What Each and Every Non Profit Exec Needs to Know about IT

Technology has proven to be an absolute blessing to and for nonprofits particularly those that are small to medium sized.  When it comes to disseminating a message and then rallying constituents around an urgent and critical issue, the utilization of tech can help level the playing field between an eight-person nonprofit and a corporate giant.


     However, the nonprofit executive may find him or herself in the unenviable position of feeling apprehensive about managing technology.  According to Dr. Lisa Rau, an IT expert with a particular focus on nonprofits, “I believe some of the fear comes from the fact that technology changes so fast, and it is harder to know what you don’t know.  It takes a strong leader to feel comfortable demonstrating their ignorance by asking questions.”

     The basic skills that an exceptional leader applies to other aspects of his/her job also apply to the management of technology.  This skill set, stated by Dr. Rau, is as follows:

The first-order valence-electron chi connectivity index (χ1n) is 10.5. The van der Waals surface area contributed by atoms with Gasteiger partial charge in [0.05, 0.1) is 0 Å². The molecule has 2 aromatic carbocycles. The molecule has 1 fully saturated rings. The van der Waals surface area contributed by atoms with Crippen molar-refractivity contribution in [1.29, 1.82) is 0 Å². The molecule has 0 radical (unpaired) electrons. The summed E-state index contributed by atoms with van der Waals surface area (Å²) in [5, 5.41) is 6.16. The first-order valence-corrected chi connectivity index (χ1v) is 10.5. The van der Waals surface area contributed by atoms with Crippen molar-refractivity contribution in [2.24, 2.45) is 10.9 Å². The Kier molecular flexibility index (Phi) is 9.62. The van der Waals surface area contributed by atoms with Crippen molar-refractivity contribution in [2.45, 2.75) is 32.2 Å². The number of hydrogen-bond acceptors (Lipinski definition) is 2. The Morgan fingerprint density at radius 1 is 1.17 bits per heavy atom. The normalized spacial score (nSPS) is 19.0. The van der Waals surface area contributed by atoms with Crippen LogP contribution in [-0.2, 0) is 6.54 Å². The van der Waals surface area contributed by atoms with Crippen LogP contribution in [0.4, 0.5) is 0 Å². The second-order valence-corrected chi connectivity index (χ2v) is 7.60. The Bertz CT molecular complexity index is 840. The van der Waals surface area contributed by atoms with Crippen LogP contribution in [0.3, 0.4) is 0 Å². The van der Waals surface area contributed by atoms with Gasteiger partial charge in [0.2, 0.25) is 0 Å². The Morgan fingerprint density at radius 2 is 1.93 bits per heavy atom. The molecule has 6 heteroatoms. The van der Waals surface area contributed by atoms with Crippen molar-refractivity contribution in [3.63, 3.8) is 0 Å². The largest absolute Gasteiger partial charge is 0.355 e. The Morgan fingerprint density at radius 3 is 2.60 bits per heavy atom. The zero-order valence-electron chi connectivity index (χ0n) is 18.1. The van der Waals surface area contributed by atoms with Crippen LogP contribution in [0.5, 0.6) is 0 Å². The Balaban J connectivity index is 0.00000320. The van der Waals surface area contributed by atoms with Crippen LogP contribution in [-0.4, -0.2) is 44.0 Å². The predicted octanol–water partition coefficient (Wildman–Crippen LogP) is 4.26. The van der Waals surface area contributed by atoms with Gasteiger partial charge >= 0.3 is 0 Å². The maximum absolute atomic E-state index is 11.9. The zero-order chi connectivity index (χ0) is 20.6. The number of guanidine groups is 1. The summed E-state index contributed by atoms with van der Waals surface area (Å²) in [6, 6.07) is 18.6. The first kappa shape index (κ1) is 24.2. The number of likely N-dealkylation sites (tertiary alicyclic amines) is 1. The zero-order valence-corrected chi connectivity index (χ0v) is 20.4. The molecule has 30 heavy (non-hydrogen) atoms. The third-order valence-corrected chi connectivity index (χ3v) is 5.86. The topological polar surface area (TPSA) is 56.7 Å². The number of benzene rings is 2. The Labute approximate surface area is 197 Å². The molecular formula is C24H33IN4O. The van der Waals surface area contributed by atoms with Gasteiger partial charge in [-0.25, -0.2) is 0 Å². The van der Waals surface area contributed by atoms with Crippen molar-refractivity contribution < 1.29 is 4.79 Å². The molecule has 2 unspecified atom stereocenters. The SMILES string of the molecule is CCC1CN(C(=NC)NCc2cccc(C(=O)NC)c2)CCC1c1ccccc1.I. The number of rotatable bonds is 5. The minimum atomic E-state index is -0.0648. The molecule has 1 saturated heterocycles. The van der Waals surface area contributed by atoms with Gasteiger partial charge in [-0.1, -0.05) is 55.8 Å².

·        Have an ability to get things done, and get them done well.

·        Create a long-range technology plan that keeps mission as the focus.

·        Find good people and trust them while holding them accountable for performance.

·        Perform your due diligence by acquiring multiple quotes for any large purchase or project, and checking references.

·        Budget and track spending, performance and schedules, and evaluate your performance.

·        Ensure that there is clarity in your organization in terms of role and responsibilities, and overall reporting structure.

·        Support your staff with communication, training, and elicitation of feedback from all levels.

·        Possess an eagerness to learn what you don’t know.